Date: 2008–01
  5. By: Stefanie Schurer
    Abstract: Empirical evidence from the psychology literature suggests that reactions towards health shocks depend strongly on the personality trait of locus of control, which is usually unobservable to the analyst. In this paper, the role of this discrete heterogeneity in shaping the effects of health shocks on labour supply is theoretically modelled by adopting the Grossman (1972) model. Using German longitudinal data, the predictions of the theoretical model are tested with a latent class binary choice model and an alternative identification strategy.A robust result across both specifications for various definitions of locus of control, health shocks and labour market outcomes is that internals have a smaller probability of leaving the labour market after experiencing a health shock than externals.
    Keywords: Health shocks, heterogeneity, Grossman model, finite mixture models, personality traits
    JEL: I12 D01 C25
    Date: 2008–09
  6. By: Cornelia Kraus (Max Planck Institute for Demographic Research, Rostock, Germany); Manfred Eberle; Peter Kappeler
    Abstract: Male excess mortality is widespread among mammals and frequently interpreted as a cost of sexually selected traits that enhance male reproductive success. Sex differences in the propensity to engage in risky behaviours are often invoked to explain the sex gap in survival. Here we aim to isolate and quantify the survival consequences of two potentially risky male behavioural strategies in a small sexually monomorphic primate, the grey mouse lemur Microcebus murinus: (1) Most females hibernate during a large part of the austral winter, whereas most males remain active, and (2) during the brief annual mating season males roam widely in search for receptive females. Using a 10-year capture-mark-recapture data set from a population of M. murinus in Kirindy Forest, western Madagascar, we statistically modelled sex-specific seasonal survival probabilities. Surprisingly, we did not find any evidence for direct survival benefits of hibernation – winter survival did not differ between males and females. In contrast, during the breeding season males survived less well than females (sex gap: 16%). Consistent with the “risky male behaviour”-hypothesis, the period for lowered male survival was restricted to the short mating season. Thus, sex differences in survival can be substantial even in the absence of sexual dimorphism.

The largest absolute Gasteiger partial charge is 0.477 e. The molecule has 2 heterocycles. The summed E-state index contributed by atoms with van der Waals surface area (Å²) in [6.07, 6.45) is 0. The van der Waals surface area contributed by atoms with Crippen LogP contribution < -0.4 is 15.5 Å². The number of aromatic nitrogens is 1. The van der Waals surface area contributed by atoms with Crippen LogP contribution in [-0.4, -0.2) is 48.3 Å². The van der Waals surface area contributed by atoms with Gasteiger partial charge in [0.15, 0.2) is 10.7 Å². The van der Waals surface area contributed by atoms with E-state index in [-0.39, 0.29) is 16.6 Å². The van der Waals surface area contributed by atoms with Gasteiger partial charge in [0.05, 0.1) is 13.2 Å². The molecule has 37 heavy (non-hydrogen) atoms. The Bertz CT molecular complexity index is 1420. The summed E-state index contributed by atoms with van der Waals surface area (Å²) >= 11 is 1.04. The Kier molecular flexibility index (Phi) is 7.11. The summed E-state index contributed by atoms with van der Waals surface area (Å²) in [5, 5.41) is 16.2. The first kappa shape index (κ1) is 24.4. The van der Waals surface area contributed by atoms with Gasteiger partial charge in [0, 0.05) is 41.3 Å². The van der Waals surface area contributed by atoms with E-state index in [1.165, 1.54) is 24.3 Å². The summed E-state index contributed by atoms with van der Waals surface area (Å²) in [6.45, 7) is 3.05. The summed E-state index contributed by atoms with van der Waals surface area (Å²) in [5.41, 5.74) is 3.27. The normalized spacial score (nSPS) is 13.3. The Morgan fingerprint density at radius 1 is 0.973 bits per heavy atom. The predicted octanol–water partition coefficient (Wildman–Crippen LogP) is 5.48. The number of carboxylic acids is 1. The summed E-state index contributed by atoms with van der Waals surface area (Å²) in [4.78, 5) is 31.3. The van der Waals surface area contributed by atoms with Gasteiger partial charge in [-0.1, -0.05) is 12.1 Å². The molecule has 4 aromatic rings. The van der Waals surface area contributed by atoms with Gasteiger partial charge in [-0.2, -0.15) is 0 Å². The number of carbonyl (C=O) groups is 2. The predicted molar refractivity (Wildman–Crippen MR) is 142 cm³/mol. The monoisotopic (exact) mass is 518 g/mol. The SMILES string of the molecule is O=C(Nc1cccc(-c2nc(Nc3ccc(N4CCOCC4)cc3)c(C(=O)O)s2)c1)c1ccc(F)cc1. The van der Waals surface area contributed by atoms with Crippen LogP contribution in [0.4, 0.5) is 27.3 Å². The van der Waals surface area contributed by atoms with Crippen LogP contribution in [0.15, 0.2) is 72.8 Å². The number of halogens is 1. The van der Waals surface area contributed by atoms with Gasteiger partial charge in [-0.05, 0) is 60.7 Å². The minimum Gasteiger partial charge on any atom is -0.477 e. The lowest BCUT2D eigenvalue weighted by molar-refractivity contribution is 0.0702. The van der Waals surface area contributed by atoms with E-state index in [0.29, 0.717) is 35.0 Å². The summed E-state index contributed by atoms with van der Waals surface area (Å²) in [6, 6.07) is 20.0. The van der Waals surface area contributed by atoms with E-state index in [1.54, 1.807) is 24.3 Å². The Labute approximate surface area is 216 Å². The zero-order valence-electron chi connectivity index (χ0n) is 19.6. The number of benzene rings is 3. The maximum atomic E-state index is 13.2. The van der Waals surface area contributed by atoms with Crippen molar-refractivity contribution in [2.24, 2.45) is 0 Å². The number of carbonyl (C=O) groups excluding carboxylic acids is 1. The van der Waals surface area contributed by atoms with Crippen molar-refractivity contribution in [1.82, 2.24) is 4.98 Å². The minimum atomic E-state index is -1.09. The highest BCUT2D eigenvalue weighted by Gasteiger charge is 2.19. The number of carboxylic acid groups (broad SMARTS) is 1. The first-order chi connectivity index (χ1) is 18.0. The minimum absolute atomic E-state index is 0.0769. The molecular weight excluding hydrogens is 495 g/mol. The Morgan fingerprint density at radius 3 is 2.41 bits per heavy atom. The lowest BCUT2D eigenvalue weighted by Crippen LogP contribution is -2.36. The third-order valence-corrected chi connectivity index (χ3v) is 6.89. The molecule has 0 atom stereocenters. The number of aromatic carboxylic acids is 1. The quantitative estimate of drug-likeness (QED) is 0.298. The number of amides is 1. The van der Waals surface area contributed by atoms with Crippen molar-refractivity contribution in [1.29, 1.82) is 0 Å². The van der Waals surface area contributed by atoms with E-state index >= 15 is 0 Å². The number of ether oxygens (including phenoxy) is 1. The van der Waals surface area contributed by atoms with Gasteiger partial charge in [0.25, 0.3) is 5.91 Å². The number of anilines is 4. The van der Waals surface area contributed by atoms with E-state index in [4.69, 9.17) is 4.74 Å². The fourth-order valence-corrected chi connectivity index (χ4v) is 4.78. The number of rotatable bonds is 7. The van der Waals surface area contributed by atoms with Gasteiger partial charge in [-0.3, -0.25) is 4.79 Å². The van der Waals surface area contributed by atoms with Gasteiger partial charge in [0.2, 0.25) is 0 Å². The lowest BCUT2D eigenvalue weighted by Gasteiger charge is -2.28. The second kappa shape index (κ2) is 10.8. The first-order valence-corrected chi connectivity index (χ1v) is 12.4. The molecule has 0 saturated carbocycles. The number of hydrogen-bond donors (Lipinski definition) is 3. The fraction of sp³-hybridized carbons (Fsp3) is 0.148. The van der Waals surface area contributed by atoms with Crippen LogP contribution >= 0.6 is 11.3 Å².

JEL: J1 Z0
    Date: 2008–02
  7. By: Fabio Pammolli (Corresponding author, IMT Lucca Institute for Advanced Studies, Lucca, Italy, and Fondazione CERM, Roma, Italy); Massimo Riccaboni; Laura Magazzini
    Abstract: During the last thirty years health care expenditure (HCE) has been growing much more rapidly than GDP in all OECD countries posing increasing concern on the long-term sustainability of current trends. Against this background, we look at the determinants of HCE in European countries, explicitly taking into account the role of income, the effect of ageing population, life habits, technological progress, as well as institutional and budgetary variables. Our results show that the current trend of increasing HCE is rooted in a set of highly differentiated factors. Ageing population is usually regarded as a key driver of HCE in Europe. However, increased life expectancy and decreased fertility rate only tells part of the story. Increased income levels also lead to higher HCE, and the magnitude of the estimated elasticity poses serious concerns about sustainability of current trends. Besides, our results show the deep influence of technological uptake and diffusion, as well as the institutional framework and budget constraints as important factors in explaining HCE growth dynamics. We further control for health habits of the population by looking at the consumption of sugar and of fruits and vegetables. Our results reinforce the need for a political debate at the European level aimed at assuring long-term sustainability and prosperity. The key challenge for Governments is to design pluralistic systems of health care delivery and financing, where a well-balanced mix of public and private financing would put at work market forces to promote investment and innovation, without imposing unsustainable burdens on public budgets or denying care to the disadvantaged population.